Adrian Charles Beckwith

nyc reservoir walking

I had listened to the waltzes of Chopin. I had listened to the preludes and études. And in all the world seldom had I heard a show off who had so much to show off. Having so much fun, such a little man with such a wild esprit. I could not forget laughing and kicking up dust when we were flâneurs lounging in Szentendre. When you had visited me last night, I was not confounded nor was I surprised to see you again just as young. Nor, I old. You called me your “faithful friend” and made me worry not a moment again. You’ve died a thousand deaths since then long ago, not one death dying a coward, each time falling in my dreams. Last night I lay wide awake and you had simply urged me to carry on. So Satie, Brahms, and B. B. King I’ll play today. These records, LPs, like books, had been piled up on your couch in Tudor City. Thirty years ago, you had reminded me once in New York, both of us leaving a service for the late Joe Turner, that Duke Ellington of Louis Armstrong had said, “He was born poor. He died rich. And he never hurt anybody.” You reminded me of a million million great things, things I never knew, and never would otherwise have ever in my life known, exclaiming with your arms held wide open to the great city streets of our youth love for all this seething humanity.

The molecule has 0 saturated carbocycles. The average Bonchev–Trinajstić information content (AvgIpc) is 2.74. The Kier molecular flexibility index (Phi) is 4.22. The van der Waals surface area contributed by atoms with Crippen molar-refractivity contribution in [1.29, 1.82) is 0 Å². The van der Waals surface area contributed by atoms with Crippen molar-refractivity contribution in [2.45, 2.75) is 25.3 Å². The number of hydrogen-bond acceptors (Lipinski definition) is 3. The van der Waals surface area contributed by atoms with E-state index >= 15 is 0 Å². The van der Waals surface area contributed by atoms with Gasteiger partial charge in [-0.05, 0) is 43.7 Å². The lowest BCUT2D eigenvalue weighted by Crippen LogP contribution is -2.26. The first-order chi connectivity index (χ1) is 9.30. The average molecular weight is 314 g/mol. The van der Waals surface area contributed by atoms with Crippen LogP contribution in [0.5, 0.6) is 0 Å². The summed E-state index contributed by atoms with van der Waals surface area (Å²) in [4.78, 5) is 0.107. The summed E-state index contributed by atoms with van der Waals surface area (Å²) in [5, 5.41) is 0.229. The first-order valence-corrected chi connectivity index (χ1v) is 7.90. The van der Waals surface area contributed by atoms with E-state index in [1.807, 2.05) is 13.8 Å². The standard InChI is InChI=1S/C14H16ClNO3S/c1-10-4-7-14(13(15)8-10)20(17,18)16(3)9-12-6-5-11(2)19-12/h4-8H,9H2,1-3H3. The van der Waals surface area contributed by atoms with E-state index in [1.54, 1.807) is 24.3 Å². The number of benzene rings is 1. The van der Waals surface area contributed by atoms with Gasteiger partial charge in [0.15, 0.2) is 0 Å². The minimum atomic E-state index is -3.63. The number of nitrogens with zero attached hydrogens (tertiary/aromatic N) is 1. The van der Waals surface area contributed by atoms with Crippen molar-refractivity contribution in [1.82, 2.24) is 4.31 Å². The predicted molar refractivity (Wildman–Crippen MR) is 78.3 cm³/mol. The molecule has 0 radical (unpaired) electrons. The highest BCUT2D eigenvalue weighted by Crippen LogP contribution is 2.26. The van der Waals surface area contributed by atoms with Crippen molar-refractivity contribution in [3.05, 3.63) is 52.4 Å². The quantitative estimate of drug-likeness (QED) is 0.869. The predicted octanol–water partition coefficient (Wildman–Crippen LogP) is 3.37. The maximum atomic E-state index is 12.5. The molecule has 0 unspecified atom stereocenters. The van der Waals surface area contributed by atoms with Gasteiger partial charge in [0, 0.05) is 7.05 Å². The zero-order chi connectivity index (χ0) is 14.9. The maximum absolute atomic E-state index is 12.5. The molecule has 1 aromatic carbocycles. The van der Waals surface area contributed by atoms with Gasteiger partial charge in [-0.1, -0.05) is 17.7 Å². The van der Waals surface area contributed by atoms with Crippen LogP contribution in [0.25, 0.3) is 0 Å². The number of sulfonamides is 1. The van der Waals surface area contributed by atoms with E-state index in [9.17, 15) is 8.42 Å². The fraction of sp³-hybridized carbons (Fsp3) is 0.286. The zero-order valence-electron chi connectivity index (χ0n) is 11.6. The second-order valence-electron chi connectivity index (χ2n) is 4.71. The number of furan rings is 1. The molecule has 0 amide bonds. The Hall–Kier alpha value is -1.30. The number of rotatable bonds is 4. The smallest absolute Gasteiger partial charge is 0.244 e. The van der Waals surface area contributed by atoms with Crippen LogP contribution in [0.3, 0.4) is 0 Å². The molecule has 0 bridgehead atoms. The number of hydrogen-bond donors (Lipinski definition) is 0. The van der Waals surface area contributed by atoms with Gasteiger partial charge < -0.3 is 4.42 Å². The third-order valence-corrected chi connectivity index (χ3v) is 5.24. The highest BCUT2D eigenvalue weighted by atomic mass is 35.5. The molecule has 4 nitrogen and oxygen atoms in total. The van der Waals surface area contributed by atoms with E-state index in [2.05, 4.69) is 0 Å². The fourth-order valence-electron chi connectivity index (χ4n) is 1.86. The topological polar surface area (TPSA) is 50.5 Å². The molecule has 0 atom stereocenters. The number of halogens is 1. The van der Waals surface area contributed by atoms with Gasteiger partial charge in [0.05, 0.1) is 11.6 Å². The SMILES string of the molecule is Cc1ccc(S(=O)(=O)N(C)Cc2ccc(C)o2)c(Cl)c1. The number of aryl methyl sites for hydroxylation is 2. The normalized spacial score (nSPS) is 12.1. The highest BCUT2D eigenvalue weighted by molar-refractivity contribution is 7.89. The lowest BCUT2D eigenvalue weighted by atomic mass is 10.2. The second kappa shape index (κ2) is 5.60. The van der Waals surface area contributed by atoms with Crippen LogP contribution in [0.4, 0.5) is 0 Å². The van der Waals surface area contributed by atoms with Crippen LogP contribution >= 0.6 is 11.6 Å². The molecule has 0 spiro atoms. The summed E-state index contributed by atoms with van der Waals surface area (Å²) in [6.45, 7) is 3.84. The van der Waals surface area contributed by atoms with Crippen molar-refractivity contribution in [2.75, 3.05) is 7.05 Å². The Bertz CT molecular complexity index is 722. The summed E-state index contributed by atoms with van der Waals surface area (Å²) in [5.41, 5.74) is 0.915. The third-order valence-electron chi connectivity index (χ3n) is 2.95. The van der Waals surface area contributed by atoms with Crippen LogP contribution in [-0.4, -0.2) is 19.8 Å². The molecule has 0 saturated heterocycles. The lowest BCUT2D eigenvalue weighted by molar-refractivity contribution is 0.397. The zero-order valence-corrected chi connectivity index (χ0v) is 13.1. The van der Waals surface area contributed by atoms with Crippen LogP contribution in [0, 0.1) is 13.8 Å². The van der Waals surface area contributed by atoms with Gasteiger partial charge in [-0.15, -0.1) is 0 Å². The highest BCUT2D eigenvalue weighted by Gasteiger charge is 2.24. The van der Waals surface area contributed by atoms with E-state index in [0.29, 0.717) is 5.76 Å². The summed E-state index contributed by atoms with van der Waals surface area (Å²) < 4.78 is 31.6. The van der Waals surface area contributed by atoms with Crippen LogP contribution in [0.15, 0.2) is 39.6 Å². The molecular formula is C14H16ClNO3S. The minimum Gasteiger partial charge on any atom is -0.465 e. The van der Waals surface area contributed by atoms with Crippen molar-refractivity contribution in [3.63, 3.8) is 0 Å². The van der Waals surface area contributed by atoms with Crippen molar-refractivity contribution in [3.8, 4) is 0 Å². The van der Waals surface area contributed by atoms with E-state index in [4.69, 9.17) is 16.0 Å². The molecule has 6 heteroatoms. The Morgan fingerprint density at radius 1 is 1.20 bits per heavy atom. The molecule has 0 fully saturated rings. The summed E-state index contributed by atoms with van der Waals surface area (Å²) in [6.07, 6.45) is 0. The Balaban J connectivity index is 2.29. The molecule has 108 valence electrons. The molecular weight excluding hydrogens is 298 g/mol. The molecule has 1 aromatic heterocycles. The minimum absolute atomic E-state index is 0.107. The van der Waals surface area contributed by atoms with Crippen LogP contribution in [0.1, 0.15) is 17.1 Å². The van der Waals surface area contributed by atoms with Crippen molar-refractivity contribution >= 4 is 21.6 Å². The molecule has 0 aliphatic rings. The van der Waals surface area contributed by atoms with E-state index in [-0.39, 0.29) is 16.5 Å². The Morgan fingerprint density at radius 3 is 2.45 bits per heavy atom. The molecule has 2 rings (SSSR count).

Hamlet’s Flypaper Riposte To Self

crawl space boards

“Doubt the stars are fire”—I had heard this before. My uncle is a murderer and my mother a … My best friends I sent to their death as though it were a high school prank. The lady I loved, oh, I mocked her a-plenty. It stank. And so did I. Running over my ruminations, thinking past my perturbations, I can’t be less amused with myself these days. For I, the brightest man in the entire Western canon, had like nothing faded from my own mind’s magnificent glory, a star myself smudged out in heaven. What’s worse, is that I saw it all, as clearly as frost upon a midnight windowpane, and seeing all that with a kind of clarity few men in a millennium are ever graced to possess, killed another for a common rat. My aim was false. My intentions true. And when I look back over all my well-versed ways, the only man I ever loved with untinctured purity is now a rather putrid skull. Sadly, I could not tap more evenly into that, and very nimbly took apart a kingdom with plays, outrageousness, and murder. I even made a plaster casting of my cock, and with a razor blade inserted near its balls, hung this golden, painted object upon my own mother’s wall. But these ramparts, and turrets, and moats and all sorts of fairy-land princely things that I have known all my brief life, could never replace in me the nearby, plainer possession of human feeling for my chronic, passionate strife. These walls, these walls, these walls. I built them all with words, with words, with words. I needed to have said: the things I know, they are all just yesterday’s news, who cares? My dad’s himself a haunted ghost. And when my doublet was unbrac’d before my sweetheart to be done with them. To, instead, have taken her in my strong arms (not his), when upon the sky I painted in the clouds a weasel, and stood beside her tendentious father’s gossip my own unboxed plenitude of rainbow colors and a true artist’s easel, and said: I am. Ich bin ich und ich liebe dich. But I, proud as Zarathustra, got caught up in my own FPS video game, and, like a snuffed out TV unplugged, was just dead as all rest for an ordinary ducat.

(read more & play @ egbertstarr.com)

Parenthetical Winter Folder Path

winter mountains path